Adjusting to the new normal to leave no one behind

Being cognizant of the disruptions in the education and employment ecosystems, a core component of UNDP’s COVID-19 response has been to focus on ‘education-to-work transition’. Adjusting to the new normal, the bulk of interventions are now implemented virtually or over the phone. While there is rampant digital divide, conducting sessions over Zoom or YouTube has allowed easy availability of information and resources. In 2020, as a COVID-19 response, UNDP launched Sach Honge Sapne (‘Dreams Will Come True’) with the aim of providing young people with guidance and resources for soft skills and job readiness, bringing onto this platform industry experts and mentors. Conducted online, these sessions have received more than 1.2 lakhs views in just five months.

“Sach Honge Sapne helped me decide that I wanted to become a teacher after I watched a video on ‘careers in education sector’. Thanks to my counsellor Rekha who told me about the Nursery Teacher Training Course as I love working with young children,” says Radha, 20, from Karnataka.

Students taking a psychometric test at a school in Delhi. Photo: Sneha Pathak / UNDP India

Ensuring that no young person is left behind, Project Code Unnati, supported by SAP Labs India, has developed a career guidance and counselling toolkit that includes sessions plan for both students and career coaches. The content is specialized and curated according to educational institutes and their students’ needs and aspirations. UNDP has also initiated projects in Karnataka, Madhya Pradesh, and Gujarat where career guidance, awareness and strengthening employability skills is a key priority.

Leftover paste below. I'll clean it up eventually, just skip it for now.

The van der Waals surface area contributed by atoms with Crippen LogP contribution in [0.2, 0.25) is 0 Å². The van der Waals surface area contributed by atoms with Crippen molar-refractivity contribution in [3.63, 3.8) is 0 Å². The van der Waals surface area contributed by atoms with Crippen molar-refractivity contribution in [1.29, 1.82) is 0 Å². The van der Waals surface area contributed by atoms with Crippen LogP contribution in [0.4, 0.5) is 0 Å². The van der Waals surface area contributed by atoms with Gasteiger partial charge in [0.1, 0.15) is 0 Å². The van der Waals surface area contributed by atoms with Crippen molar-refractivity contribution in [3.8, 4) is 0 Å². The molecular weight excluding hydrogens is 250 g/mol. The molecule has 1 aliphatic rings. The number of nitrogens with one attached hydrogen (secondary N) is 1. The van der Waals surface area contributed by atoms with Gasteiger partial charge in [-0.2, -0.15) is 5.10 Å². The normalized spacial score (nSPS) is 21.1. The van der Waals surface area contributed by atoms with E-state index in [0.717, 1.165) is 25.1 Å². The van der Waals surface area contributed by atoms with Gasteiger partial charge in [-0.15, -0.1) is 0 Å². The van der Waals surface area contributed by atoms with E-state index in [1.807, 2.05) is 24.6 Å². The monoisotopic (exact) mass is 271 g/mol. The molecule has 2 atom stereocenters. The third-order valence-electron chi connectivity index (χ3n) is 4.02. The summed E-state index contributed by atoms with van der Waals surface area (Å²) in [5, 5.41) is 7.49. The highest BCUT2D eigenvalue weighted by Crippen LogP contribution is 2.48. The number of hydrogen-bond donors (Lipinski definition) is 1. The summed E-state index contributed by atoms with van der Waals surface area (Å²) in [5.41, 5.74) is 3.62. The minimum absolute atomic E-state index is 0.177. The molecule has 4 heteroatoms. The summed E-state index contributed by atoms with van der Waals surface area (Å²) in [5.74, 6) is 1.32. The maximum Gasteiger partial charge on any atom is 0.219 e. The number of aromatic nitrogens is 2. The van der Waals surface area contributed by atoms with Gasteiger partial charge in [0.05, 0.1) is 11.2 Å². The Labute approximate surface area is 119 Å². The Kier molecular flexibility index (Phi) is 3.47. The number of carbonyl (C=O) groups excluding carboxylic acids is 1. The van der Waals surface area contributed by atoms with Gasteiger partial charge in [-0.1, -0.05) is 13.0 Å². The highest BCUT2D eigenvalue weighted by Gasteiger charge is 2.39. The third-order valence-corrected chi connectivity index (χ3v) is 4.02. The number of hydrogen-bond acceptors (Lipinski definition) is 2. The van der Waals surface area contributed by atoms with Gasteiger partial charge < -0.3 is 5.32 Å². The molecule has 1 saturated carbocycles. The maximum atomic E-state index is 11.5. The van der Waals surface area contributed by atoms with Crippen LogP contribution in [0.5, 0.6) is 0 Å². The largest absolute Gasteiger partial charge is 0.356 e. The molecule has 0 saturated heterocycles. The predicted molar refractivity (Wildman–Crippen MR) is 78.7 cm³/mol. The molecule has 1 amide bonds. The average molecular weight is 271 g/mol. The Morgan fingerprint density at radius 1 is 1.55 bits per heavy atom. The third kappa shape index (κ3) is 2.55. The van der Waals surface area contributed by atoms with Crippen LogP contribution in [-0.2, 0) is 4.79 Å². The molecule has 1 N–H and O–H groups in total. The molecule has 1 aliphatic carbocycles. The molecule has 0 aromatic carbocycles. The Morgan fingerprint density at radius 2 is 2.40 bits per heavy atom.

Additionally, UNDP India, in collaboration with Action Aid, UNICEF India and the Government of Uttar Pradesh, published a training manual in Hindi under project Sambhav. It is a unique model where local community leaders are trained to support young (16-32 years) people with counselling services.

Collaboration for Action

Career guidance and counselling provided at a critical juncture of a young person’s life can alter their future for the better. They help identify and build on one’s interests and strengths, while setting realistic goals. Indirect reports suggest that career guidance can lower attrition rates in schools, while gender-positive career guidance can help young women to explore careers that are seemingly reserved for men. For sustainable change, a robust cross-sectoral and multi-stakeholder alliance is imperative, which UNDP will continue to foster with support from its private sector partners, governments, and civil society organizations.

Special thanks to Amit Kumar, Head, Inclusive Growth, United Nations Development Programme for his guidance and support.

Sneha Pathak is Programmes and Partnerships (Youth) Officer, UNDP India

Divya Jain is State Project Officer, UNDP India